You should go to the established parts of LACMA first, even (especially) if you've toured the museum a hundred times, then head to the Broad Contemporary Art Museum (BCAM).
I had only cursory knowledge of what Eli Broad's vision for the museum was, and only because he and his ilk made my life a living hell for 18 months. Okay, okay. That's an exaggeration. What it is is that I worked at UCLA's School of the Arts and Architecture as a development assistant during the period when the Broads, Eli and Edye, had just given the shitload of money to build the Broad Art Center, where Arts and Architecture is now housed. This meant when Eli or Edye called and said jump, our office had to say, How high? What time? Where? These people are filthy dirty rich, and I don't recall them being major assholes or anything (Edye was regarded as quite nice, in fact), but the very idea that I had to cater to them when they already owned the planet got under my skin.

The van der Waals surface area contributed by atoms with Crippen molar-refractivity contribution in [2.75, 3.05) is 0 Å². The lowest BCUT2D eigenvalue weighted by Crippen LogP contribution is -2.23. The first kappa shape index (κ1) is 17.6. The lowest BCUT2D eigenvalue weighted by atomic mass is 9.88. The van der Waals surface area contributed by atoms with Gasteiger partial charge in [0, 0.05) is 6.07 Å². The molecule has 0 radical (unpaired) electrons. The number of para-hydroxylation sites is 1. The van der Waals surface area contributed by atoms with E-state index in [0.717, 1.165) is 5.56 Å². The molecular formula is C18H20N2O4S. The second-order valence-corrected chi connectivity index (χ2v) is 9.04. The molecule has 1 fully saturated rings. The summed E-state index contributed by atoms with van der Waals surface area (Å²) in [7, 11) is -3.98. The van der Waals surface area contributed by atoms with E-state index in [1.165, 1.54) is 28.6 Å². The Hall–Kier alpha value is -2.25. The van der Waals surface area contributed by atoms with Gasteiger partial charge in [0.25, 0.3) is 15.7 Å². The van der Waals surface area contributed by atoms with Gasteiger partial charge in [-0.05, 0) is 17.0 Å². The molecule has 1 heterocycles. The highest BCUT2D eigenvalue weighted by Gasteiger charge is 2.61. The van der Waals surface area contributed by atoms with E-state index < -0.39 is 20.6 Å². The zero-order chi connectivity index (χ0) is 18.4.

Christmastime meant having to come up with a "creative" gift to give them and other major donors. There was nothing we could give them that they didn't already have or that they could actually want, so we always went for an element of whimsy. The Christmas I was there, someone got the novel idea of having all the major donors' names engraved on grains of rice, and then having those grains encased in resin to make paperweights. So cute! Right? Not when you're the one who has to track down the crazy rice lady who is headquartered at Venice Beach. Not when you have to get her to understand that these 30 or so grains of rice must have names on them by a strict deadline and there is to be no misspelling or general fucking up because your ass is on the line. Important People, people who build art museums and stock them with their own collection of Warhols and Koonses and Lichtensteins must have personalized grains of rice post-haste! Not when you're the one who has to call around town and try to find someone who understands why on God's green grassy earth you'd want to encase a grain of rice in a paperweight, and at a discounted price at that. Not when you're the one faced with the choice of either waiting for the Broad Art Center to be completed so you can hurl yourself off of it, or finding some way to believe that it's important to spend your working hours trying to keep the uber rich happy so that they can keep the big bucks flowing to the privileged class of students who mostly populate the school you work for.